Zippers — even plastic ones — and boats just don’t always get along. We often used day packs and coolers with zippers to transport provisions and other purchases back to the boat. We always got ones with big heavy-duty zippers, but salt in zippers could jam them in no time.
And there were plenty of other zippers on board, particularly on the sail covers, bimini and dodger that were outside in the salt air . . . not to mention the ones on our wet suits and Lycra snorkel suits that actually were immersed in the salt water (although we always sprayed the zippers with fresh water).
More than once, I’d get a bag out to use it and would discover that the zipper was stuck. The salt in the air would totally freeze them up. Dave would use a spray bottle of fresh water and lots of white vinegar to dissolve the crud, and sometimes get the zipper off track in the process. The worst was when the zipper on my camera bag froze . . . with the camera inside. Couldn’t use water on it, so had to cut it apart and destroy the bag.
I was determined not to lose another bag this way (and Dave wasn’t wild on spending an hour or two “unsticking” zippers, either). I discovered a great product called ZipCare and have been using it ever since on pretty much every zipper we have — and we haven’t had another one freeze OR come off track. The photo at right is from the Zip Care web site — I no longer have an “untreated” zipper to show as a comparison!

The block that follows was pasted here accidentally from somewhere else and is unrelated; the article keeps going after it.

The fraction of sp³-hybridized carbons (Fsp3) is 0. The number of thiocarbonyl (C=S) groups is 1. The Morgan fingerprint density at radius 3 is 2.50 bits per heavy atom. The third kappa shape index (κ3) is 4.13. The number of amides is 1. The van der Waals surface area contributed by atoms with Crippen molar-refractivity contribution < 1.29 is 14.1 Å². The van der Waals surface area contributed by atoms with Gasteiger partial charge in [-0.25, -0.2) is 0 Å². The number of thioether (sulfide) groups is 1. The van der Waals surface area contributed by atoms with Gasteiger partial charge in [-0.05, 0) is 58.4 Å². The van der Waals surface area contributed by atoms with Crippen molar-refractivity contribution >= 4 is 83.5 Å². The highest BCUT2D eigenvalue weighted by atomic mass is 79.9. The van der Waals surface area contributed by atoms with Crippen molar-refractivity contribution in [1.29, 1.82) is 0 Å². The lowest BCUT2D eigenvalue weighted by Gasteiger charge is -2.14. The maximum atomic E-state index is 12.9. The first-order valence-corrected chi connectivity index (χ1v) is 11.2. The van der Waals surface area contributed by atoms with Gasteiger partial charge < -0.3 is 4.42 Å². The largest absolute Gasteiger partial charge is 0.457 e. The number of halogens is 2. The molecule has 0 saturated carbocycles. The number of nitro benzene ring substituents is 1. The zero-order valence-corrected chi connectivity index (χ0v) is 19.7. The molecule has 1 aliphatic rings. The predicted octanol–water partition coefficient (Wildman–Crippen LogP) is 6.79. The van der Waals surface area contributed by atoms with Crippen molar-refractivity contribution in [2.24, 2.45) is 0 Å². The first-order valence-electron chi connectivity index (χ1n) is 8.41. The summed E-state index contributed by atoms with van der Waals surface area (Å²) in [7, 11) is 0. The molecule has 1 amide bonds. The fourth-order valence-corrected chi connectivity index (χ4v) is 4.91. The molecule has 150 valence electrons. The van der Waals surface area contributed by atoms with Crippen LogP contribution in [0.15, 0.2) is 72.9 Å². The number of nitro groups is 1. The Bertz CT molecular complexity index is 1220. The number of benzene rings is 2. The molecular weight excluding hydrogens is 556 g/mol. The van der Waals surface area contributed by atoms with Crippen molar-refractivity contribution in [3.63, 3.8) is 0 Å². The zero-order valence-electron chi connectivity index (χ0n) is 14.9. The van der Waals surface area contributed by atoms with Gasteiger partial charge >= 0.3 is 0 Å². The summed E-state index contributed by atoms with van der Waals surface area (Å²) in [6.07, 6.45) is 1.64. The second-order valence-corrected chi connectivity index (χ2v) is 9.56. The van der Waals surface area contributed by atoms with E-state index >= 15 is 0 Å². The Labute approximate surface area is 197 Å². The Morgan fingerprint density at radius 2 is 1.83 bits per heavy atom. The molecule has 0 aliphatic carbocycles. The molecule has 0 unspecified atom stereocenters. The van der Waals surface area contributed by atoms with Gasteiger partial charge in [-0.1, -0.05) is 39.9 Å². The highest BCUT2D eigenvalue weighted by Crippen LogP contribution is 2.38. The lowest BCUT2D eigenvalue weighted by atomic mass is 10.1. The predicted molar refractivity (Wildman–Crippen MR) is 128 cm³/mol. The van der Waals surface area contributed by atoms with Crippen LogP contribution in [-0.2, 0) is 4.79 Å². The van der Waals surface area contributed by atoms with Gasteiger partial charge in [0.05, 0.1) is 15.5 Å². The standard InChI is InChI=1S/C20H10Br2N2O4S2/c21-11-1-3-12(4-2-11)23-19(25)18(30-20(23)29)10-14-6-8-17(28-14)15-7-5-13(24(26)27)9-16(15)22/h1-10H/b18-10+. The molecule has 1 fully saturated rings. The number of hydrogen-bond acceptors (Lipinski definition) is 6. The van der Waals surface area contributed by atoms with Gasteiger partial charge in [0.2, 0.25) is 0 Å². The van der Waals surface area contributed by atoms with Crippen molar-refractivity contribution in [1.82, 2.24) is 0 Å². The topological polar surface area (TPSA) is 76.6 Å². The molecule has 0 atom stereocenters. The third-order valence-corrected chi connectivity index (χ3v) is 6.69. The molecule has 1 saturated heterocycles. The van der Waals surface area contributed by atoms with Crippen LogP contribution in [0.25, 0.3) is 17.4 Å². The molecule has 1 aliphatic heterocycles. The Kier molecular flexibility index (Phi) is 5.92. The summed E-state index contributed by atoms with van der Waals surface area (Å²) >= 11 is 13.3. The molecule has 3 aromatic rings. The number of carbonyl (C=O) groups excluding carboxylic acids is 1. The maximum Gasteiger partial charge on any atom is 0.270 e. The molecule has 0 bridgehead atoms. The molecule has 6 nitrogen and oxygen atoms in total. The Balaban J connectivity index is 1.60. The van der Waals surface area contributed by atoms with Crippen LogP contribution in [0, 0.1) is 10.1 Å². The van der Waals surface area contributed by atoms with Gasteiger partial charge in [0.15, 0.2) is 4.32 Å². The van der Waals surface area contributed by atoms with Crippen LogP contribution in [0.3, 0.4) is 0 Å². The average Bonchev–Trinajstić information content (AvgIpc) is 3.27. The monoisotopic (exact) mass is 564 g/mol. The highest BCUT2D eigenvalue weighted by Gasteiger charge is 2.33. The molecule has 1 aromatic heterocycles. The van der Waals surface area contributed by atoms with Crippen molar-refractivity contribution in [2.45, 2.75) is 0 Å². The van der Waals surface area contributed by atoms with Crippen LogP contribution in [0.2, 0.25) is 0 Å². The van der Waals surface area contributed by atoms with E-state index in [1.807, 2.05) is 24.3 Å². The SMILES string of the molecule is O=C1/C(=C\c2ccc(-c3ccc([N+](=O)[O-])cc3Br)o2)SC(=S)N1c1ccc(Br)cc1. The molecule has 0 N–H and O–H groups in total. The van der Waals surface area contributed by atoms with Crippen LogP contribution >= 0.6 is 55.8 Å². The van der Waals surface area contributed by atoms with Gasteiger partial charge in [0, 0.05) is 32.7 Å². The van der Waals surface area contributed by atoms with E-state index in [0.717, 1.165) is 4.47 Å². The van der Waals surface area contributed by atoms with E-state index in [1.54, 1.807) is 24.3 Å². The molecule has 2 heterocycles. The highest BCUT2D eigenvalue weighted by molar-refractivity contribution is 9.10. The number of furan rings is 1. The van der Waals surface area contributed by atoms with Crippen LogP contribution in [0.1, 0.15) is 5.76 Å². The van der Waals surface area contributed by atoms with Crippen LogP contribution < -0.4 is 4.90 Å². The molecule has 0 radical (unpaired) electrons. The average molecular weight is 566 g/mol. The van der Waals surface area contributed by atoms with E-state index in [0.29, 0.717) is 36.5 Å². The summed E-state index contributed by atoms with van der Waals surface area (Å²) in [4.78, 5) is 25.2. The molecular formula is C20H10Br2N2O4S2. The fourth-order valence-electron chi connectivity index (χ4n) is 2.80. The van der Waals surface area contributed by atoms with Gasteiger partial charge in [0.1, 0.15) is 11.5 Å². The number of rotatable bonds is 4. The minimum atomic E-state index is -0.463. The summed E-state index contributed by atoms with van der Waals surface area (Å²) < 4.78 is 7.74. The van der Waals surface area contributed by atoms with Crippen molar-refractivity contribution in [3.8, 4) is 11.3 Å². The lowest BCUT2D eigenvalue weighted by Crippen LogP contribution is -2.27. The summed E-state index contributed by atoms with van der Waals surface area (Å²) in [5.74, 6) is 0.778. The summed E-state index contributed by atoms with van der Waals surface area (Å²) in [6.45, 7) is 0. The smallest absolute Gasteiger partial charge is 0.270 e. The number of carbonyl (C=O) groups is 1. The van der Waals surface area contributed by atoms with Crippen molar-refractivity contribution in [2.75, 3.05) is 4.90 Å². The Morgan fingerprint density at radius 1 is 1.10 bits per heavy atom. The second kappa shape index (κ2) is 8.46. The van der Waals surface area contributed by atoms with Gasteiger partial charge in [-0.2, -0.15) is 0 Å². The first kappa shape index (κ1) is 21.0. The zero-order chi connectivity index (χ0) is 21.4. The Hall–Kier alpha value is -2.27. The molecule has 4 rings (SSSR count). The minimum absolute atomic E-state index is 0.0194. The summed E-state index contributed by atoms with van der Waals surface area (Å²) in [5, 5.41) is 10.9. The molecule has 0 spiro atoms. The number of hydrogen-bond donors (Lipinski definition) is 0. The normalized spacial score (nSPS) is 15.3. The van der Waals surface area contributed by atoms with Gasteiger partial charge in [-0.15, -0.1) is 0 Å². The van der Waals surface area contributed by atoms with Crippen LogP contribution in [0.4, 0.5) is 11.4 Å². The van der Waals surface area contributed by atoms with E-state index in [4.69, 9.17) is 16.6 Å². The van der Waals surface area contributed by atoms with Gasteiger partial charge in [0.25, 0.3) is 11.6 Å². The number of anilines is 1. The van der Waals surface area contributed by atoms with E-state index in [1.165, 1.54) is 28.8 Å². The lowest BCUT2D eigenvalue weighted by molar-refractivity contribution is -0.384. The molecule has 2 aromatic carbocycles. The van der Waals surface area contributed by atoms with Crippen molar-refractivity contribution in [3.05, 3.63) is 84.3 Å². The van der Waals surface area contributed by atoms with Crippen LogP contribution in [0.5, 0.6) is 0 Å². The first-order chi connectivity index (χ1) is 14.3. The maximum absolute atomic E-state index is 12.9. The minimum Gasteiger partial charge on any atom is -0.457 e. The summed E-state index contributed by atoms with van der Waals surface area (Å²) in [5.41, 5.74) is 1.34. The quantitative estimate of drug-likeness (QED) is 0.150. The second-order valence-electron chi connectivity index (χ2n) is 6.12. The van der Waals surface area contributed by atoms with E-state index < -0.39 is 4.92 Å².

A bottle is just over $5 from Amazon, which offers free shipping if you buy it with something else to total $25 or more — making it a good add-on when you want something else that’s almost $25.
The company makes several zipper lubricants, but I’ve only used the liquid one so can’t vouch for the others. The nice thing about it versus some other zipper lubricants that I’ve tried (and not liked) is that it doesn’t attract dirt (I can vouch for this, having used it on our tent that then went through a nasty dust storm in Utah).
Zip Care has a brush applicator — you brush the zipper (with the bottle closed) first to get rid of dirt or salt, then open the bottle, squeeze it so the liquid gets on the brush and brush the liquid down into the zipper teeth. Run the zipper pull up and down a couple of times to get it in all the nooks and crannies, let it dry and it’s ready to go. I like the liquid as it really gets down into the teeth — something I’ve had a problem with in using other zipper lubricants.
Using it on every zipper we have — day packs, fanny packs, camera bags, toiletry bags, wet suits, Lycras, sail covers, bimini, dodger and probably some other stuff I’m forgetting — and putting it on the stuff that gets heavy use every 3 months, other stuff maybe once a year, a bottle lasts about a year.
In the last few months, I’ve seen numerous high-end tent, backpacking and wet suit companies all recommending Zip Care to prevent stuck zippers and costly repairs. I do, too!